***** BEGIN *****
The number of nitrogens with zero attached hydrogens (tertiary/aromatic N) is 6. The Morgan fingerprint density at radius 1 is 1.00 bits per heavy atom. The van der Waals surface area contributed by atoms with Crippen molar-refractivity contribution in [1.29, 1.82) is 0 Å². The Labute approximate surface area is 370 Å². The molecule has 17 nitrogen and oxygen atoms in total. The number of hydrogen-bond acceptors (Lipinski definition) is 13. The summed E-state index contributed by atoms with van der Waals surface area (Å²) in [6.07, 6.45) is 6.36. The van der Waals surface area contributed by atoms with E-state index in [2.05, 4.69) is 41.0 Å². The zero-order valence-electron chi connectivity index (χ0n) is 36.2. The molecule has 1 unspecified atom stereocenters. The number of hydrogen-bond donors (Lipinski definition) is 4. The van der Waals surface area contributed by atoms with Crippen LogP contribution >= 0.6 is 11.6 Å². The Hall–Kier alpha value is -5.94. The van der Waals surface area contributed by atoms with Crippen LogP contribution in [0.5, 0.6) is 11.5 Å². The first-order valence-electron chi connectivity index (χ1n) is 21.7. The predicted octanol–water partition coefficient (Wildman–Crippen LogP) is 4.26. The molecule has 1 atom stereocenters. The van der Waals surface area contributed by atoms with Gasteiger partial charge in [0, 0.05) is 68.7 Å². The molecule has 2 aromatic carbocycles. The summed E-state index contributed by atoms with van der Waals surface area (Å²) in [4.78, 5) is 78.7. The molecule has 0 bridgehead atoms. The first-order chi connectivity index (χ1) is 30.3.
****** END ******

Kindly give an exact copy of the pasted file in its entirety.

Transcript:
The number of nitrogens with zero attached hydrogens (tertiary/aromatic N) is 6. The Morgan fingerprint density at radius 1 is 1.00 bits per heavy atom. The van der Waals surface area contributed by atoms with Crippen molar-refractivity contribution in [1.29, 1.82) is 0 Å². The Labute approximate surface area is 370 Å². The molecule has 17 nitrogen and oxygen atoms in total. The number of hydrogen-bond acceptors (Lipinski definition) is 13. The summed E-state index contributed by atoms with van der Waals surface area (Å²) in [6.07, 6.45) is 6.36. The van der Waals surface area contributed by atoms with E-state index in [2.05, 4.69) is 41.0 Å². The zero-order valence-electron chi connectivity index (χ0n) is 36.2. The molecule has 1 unspecified atom stereocenters. The number of hydrogen-bond donors (Lipinski definition) is 4. The van der Waals surface area contributed by atoms with Crippen LogP contribution >= 0.6 is 11.6 Å². The Hall–Kier alpha value is -5.94. The van der Waals surface area contributed by atoms with Crippen LogP contribution in [0.5, 0.6) is 11.5 Å². The first-order valence-electron chi connectivity index (χ1n) is 21.7. The predicted octanol–water partition coefficient (Wildman–Crippen LogP) is 4.26. The molecule has 1 atom stereocenters. The van der Waals surface area contributed by atoms with Gasteiger partial charge in [0, 0.05) is 68.7 Å². The molecule has 2 aromatic carbocycles. The summed E-state index contributed by atoms with van der Waals surface area (Å²) in [4.78, 5) is 78.7. The molecule has 0 bridgehead atoms. The first-order chi connectivity index (χ1) is 30.3.